[Note: This blog was written on Monday morning and has only received minor edits since then. Friday will have a review of Crimson Peak.]
I promise this blog will resume its usual comics/tv/wrestling fuckery on Friday. There’s something else I want to write about right now.
You might have noticed I didn’t write a blog last week. That’s because I had New York Comic Con right on the heels of another local event that I didn’t have time to really plan and decompress. I’m writing this on the flight back right now. I really want to sleep like the couple next to me is doing, but I have the hardest time sleeping on flights since I’ve gotten older. I don’t know if it’s anxiety or noise, but it barely ever works.
I keep looking out over the window, watching the various grids of light go by. This weekend was so much, but not just for the con itself. No. It’s a whole culmination of things.
Back in 2012, I was introduced to the Georgia Burn scene by the then girlfriend of one of my best friends. She was… well, is… a Peter Pan type, not wanting to grow up and always chasing the next shiny thing. She had me pegged though. She knew that I’d fit in well at a Burn. With only three weeks to prepare, I went to my first Alchemy that September and had the most enriching, life changing experience. At the time, it’s what I needed. I was 22, fresh out of college, unemployed, and still parsing out what life was without college.
Life since then has been an adventure. I struggled for another year to find a job. I worked freelance for everyone at my mom’s spiritual center. I fell in love against my better judgement, as those things usually go. I started reading comics. My mom ran off to Canada. I got my heart shattered. I lived depressed on a couch for four months. I hung out with Burner hippies on weekends and learned how to spin staff again along with mini hoops. I played with fire. I went to a couple more burns, one of which I stayed up all night cuddling a bottle of Jack to keep warm. I started writing articles regularly. I got a job. I started reading comics regularly. I got my heart shattered AGAIN. I found the Carol Corps. I kept that job. I wrote a comic. I wrote that comic again and again. I survived WindBurn 2014. I went to all the cons as press. No really. ALL the cons. I went to HeroesCon for a day because I needed to meet Kelly Sue Deconnick, Matt Fraction and Chip Zdarsky. I survived Dashcon and no, I didn’t get an extra hour in the ballpit. I found new friends in the line for Kelly Sue at Dragon Con. I shaved off half of my hair. My mom got a sweet Canadian boyfriend and became friends with the best friend’s new girlfriend. I burned again, lamenting the frost on my boots, but loving everything and everyone else. My idols started to become friends. My mom duckfaced with Kelly Sue for me. I survived the worst Christmas season I’ve ever had. I kissed a boy filled with bad ideas at midnight on New Years this year.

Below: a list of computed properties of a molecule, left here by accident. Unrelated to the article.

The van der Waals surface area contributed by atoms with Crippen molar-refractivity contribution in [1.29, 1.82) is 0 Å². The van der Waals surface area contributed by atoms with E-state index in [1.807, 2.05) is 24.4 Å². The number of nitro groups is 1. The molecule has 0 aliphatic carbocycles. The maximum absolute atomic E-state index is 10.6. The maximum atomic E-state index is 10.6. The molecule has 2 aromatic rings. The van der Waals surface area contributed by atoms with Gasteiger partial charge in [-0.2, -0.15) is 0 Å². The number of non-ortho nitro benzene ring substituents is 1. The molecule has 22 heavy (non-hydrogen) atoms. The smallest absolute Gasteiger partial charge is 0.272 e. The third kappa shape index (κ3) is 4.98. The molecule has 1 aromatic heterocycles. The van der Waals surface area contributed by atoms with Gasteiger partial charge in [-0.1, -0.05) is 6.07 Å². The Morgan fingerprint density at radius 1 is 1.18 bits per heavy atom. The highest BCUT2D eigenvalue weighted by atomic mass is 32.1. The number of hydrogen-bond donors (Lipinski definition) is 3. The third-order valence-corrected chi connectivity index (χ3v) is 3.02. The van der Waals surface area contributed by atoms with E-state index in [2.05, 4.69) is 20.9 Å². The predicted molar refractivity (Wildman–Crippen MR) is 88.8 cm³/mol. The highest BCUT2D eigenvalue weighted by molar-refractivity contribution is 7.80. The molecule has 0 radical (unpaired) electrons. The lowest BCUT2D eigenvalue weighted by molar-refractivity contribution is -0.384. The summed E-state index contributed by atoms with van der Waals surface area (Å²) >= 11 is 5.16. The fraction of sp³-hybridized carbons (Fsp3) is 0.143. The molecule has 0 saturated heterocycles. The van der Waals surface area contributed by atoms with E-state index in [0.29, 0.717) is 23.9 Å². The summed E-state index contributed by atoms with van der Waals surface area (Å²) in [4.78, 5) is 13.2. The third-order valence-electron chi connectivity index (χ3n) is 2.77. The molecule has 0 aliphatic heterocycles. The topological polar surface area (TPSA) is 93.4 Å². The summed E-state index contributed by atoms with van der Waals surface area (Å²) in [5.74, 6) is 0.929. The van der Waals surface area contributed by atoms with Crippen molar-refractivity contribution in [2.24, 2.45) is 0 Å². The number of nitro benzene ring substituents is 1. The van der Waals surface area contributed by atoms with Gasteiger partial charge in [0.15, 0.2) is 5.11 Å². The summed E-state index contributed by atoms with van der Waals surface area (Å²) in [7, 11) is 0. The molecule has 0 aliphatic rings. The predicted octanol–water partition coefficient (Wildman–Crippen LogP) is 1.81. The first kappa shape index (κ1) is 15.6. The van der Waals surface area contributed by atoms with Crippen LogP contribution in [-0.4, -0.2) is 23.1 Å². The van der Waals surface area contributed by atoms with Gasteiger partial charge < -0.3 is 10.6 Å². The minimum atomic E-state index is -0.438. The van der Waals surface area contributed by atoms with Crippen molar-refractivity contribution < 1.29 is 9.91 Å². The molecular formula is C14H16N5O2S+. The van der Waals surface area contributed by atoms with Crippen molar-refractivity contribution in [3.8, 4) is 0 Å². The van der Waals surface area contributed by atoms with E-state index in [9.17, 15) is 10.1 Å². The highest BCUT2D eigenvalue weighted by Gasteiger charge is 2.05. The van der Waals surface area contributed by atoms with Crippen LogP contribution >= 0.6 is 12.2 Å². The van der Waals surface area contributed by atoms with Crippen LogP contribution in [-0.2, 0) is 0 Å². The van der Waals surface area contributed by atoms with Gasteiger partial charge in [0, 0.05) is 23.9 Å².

It’s near the end of 2015 and I’m finding myself at that transitional state I was at when I started going to Burns, but with another set of circumstances.
My usual stomping grounds this year have been a mess. I loved all the comic things about Dragon Con, but nearly everything else stressed me out and made the con one of the worst Dragon Cons I’ve ever had in the decade I’ve attended. Euphoria this year was fun, but Alchemy was a literal mudpit that I was ill prepared for and spent most of it sleeping and hiding from the rain. And I literally wrote my way into that Burn too, so I feel like it was wasted.
However, there has been so much this year that’s pointed me in a direction I should have seen coming from miles away. I wrote another comic for Red Stylo, which is getting distributed through Action Lab and is in Previews right now. I flew out to San Francisco in an ill fated attempt to go to Image Expo, but I still managed to make it to signings with Brian K. Vaughn and Chip Zdarsky, who recognized me from my Suzie cosplay. I attended the Toronto Comics Art Festival and came home with so many new books that I needed a second suitcase. I went to HeroesCon for the full weekend and became closer with old friends and made new ones. I left one website and started working for another. I met Finn Bálor, who has populated my mind with so many new ideas for stories. And then there was this weekend with so many brands, friends, seeing my new story that’s going to be in comic shops for the first time, and all the art…
The sun is rising and my flight tracker says we’re less than 40 minutes out. It’s time to quit stalling.
Burns helped shaped who I am today. They helped me become fearless and to find a creative spark that was buried. Comics though… comics fanned that spark into a flame. Comics helped heal my heart, even when they break it.
There’s this whole thing about Burns being “Home.” Somewhere you feel safe and comforted to be the person you really are. In some ways this is true, but Burns don’t feel like Home to me. Well, maybe not anymore or right now. Burns are a retreat. My Home is artist alleys and comic book shops. Art is not a hobby or vacation for me. It’s my life and always will be. Me and David Tyberg talk about this kind of thing a lot, about how we feel separated from those who weren’t pulled in those directions for career choices.
I made this decision last weekend, but I think this weekend solidified it. If it comes to a point where a Burn and a comic convention I want to go to/exhibit at conflict, I’m picking the con. This isn’t to say I’ll never go to Burns again or that I’m quitting the Burn scene. Hell, I imagine it’ll be hard to get rid of me entirely. It’s just that I need to prioritize my future over them. I wish I could say it was a tough call, but it feels natural to go this way. I think maybe that’s what Alchemy was trying to tell me this year…
I love you all. I’ll see you soon.